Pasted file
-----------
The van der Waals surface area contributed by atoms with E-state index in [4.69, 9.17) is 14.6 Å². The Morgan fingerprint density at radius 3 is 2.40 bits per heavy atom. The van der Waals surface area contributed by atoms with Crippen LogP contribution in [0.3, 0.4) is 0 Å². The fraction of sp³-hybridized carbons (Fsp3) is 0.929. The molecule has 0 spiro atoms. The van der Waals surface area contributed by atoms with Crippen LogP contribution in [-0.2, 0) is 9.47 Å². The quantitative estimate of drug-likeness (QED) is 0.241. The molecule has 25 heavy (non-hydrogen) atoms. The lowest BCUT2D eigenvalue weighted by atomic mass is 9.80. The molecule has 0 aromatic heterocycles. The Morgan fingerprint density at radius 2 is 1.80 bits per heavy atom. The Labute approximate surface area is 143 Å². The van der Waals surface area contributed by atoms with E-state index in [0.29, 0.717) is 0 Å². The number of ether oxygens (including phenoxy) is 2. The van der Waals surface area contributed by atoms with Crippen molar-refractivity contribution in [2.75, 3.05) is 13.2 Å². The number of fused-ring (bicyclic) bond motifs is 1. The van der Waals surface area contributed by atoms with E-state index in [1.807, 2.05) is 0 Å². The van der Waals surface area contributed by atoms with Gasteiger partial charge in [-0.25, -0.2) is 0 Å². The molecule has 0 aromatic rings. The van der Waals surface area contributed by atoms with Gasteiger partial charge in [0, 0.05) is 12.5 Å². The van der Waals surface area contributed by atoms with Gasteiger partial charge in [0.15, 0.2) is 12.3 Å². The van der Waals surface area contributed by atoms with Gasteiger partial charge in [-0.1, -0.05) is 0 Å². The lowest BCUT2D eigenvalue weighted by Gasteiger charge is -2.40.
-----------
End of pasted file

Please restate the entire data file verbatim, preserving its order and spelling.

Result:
The van der Waals surface area contributed by atoms with E-state index in [4.69, 9.17) is 14.6 Å². The Morgan fingerprint density at radius 3 is 2.40 bits per heavy atom. The van der Waals surface area contributed by atoms with Crippen LogP contribution in [0.3, 0.4) is 0 Å². The fraction of sp³-hybridized carbons (Fsp3) is 0.929. The molecule has 0 spiro atoms. The van der Waals surface area contributed by atoms with Crippen LogP contribution in [-0.2, 0) is 9.47 Å². The quantitative estimate of drug-likeness (QED) is 0.241. The molecule has 25 heavy (non-hydrogen) atoms. The lowest BCUT2D eigenvalue weighted by atomic mass is 9.80. The molecule has 0 aromatic heterocycles. The Morgan fingerprint density at radius 2 is 1.80 bits per heavy atom. The Labute approximate surface area is 143 Å². The van der Waals surface area contributed by atoms with E-state index in [0.29, 0.717) is 0 Å². The number of ether oxygens (including phenoxy) is 2. The van der Waals surface area contributed by atoms with Crippen molar-refractivity contribution in [2.75, 3.05) is 13.2 Å². The number of fused-ring (bicyclic) bond motifs is 1. The van der Waals surface area contributed by atoms with E-state index in [1.807, 2.05) is 0 Å². The van der Waals surface area contributed by atoms with Gasteiger partial charge in [-0.25, -0.2) is 0 Å². The molecule has 0 aromatic rings. The van der Waals surface area contributed by atoms with Gasteiger partial charge in [0, 0.05) is 12.5 Å². The van der Waals surface area contributed by atoms with Gasteiger partial charge in [0.15, 0.2) is 12.3 Å². The van der Waals surface area contributed by atoms with Gasteiger partial charge in [-0.1, -0.05) is 0 Å². The lowest BCUT2D eigenvalue weighted by Gasteiger charge is -2.40.